With the recent news of devastating storms sweeping through the Midwest - one tornado alone left a 2-mile swath of devastation in Oklahoma that killed dozens and leveled an elementary school - residents of the Mid Atlantic have been reminded of Mother Nature's unpredictable temper. Virginia, Maryland and Washington, D.C, are more than familiar withof freak weather events. After all, this region was among the ones hardest hit by last October's Superstorm Sandy, which destroyed houses up and down the Atlantic Seaboard.
When disaster strikes, the Federal Emergency Management Agency (FEMA) steps in to help those who were affected by giving funds to help cover the costs of damage. Before any money is allocated, however, homeowners are required to undergo an inspection with a FEMA official to determine whether or not they qualify for aid.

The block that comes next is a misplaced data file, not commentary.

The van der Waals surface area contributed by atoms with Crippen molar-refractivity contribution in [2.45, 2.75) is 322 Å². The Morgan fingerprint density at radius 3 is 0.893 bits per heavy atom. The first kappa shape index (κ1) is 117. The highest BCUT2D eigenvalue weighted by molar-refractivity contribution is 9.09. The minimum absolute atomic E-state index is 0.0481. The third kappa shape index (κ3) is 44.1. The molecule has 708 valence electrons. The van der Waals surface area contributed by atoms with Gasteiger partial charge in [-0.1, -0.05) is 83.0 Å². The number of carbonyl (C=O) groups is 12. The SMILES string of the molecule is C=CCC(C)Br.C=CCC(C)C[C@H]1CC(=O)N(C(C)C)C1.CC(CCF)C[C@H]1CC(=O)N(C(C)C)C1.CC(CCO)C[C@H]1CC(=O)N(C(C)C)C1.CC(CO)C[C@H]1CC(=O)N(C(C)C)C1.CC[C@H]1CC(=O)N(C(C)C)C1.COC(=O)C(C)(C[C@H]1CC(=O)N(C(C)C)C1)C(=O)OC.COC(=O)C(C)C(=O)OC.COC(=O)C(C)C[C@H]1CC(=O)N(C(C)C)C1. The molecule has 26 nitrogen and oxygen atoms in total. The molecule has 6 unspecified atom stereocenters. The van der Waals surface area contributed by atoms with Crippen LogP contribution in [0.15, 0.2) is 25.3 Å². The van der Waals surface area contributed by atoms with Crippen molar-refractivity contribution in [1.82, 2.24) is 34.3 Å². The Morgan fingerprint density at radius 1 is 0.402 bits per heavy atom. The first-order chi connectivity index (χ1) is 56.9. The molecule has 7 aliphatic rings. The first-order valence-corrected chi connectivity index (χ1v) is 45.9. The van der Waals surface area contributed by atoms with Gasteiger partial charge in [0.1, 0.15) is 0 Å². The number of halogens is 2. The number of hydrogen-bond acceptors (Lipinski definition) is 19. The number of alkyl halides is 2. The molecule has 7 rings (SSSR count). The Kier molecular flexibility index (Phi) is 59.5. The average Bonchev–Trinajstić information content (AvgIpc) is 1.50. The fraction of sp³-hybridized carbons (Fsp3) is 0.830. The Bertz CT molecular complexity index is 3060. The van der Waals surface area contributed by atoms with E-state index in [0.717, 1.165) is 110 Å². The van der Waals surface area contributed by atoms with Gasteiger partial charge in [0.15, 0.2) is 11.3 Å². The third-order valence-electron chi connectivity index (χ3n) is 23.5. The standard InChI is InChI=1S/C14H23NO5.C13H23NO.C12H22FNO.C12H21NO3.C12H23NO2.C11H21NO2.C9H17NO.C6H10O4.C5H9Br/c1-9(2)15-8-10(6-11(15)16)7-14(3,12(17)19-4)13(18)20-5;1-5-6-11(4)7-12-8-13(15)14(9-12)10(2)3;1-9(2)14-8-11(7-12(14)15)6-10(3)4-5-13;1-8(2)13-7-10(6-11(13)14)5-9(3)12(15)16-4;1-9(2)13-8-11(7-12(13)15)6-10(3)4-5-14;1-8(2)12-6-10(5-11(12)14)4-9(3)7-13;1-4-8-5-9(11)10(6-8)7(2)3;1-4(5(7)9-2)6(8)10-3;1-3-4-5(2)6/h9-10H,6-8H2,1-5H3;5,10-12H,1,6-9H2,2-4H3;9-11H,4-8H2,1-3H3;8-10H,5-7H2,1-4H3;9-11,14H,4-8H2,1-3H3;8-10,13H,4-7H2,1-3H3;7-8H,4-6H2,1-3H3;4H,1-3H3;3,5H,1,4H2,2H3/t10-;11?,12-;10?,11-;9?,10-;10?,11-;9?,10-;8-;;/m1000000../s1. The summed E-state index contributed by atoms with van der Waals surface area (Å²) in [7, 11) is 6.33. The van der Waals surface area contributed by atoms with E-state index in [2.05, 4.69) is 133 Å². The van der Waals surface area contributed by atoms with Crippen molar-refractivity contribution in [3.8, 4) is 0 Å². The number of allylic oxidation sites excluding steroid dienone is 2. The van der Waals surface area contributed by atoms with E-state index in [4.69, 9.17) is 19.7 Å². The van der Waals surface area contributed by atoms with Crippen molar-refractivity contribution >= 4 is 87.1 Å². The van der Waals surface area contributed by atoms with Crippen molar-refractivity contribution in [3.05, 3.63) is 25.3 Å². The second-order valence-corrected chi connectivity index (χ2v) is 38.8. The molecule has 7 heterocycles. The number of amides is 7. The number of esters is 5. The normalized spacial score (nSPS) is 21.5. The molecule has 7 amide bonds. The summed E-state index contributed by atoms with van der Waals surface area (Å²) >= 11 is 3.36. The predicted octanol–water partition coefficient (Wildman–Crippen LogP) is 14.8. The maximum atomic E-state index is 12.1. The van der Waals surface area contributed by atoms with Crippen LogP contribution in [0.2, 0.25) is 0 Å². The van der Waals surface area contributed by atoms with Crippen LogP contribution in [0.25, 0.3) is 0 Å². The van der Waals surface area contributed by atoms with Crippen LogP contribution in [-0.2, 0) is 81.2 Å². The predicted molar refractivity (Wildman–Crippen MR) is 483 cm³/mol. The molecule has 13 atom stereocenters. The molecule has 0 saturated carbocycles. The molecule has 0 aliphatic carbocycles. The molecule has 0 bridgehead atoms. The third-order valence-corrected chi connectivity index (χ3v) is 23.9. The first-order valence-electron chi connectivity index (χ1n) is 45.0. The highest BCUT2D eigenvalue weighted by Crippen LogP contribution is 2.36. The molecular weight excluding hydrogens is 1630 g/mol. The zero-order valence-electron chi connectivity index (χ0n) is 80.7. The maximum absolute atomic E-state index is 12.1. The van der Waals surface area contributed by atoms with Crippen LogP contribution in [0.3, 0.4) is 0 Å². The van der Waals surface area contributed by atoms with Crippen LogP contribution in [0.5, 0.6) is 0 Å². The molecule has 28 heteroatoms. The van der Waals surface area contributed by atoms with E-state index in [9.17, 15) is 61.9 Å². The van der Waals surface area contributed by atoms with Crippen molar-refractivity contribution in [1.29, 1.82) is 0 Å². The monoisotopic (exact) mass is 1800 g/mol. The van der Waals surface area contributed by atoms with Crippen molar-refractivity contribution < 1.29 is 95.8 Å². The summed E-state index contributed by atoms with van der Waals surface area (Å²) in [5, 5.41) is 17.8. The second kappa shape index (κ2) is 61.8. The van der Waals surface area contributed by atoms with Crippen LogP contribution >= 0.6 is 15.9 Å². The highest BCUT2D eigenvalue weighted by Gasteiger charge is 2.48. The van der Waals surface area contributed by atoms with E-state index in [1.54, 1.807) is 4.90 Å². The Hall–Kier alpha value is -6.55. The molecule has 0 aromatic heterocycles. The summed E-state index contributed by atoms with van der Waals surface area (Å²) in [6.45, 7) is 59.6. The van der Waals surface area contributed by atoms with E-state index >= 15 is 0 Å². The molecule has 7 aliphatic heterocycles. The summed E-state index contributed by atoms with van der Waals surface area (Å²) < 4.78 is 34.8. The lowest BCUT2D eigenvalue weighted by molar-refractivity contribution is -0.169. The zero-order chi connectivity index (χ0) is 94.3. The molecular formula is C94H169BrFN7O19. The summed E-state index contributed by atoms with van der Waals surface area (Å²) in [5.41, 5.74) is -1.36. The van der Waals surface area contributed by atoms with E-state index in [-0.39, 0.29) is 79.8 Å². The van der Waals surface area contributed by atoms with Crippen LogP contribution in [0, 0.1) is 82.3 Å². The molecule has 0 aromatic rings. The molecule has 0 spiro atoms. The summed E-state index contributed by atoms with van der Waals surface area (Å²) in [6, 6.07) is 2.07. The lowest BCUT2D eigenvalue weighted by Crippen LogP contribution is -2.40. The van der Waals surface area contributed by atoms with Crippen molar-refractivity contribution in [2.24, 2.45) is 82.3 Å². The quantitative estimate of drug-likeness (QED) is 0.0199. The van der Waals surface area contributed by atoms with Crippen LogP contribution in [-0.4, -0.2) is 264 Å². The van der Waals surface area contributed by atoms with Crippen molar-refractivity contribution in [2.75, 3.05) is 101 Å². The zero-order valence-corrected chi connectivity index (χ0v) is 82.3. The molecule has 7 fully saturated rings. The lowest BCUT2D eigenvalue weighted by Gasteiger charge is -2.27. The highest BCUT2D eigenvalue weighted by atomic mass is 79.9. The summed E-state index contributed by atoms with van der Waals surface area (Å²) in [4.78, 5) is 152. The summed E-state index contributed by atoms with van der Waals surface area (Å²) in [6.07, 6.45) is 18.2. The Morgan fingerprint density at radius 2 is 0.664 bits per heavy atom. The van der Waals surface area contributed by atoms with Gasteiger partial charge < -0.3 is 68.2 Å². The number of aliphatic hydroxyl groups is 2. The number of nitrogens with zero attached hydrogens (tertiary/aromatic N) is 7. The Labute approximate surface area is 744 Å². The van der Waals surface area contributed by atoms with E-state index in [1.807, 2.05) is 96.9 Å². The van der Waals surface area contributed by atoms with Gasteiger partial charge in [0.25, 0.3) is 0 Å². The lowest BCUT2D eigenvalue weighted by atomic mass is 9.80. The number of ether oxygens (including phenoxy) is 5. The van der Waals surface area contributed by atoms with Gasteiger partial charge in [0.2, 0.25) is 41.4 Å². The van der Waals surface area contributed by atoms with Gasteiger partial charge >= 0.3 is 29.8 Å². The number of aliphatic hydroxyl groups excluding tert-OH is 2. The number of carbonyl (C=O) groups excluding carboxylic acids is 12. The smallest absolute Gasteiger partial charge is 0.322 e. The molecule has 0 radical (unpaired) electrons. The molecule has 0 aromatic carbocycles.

Here are a few things you should anticipate if you need to contact a FEMA official at any point during the summer:
- It could take up to 10 days before FEMA contacts you to schedule an inspection once you send out a request for aid.
- FEMA inspections generally take anywhere between 15 to 45 minutes to be completed, and a resident of the house must be present the whole time.
- Only allow an inspector who arrives in an officially marked FEMA vehicle and is carrying proper identification to enter your home. If they ask you for your Social Security number or any banking information, the individual could be an imposter.
Before storm season starts up, be proactive about protecting your home from damage. An experienced Silver Spring sump pump and plumbing service like John C. Flood can make sure your appliances are all in working order and therefore less vulnerable to potential damage.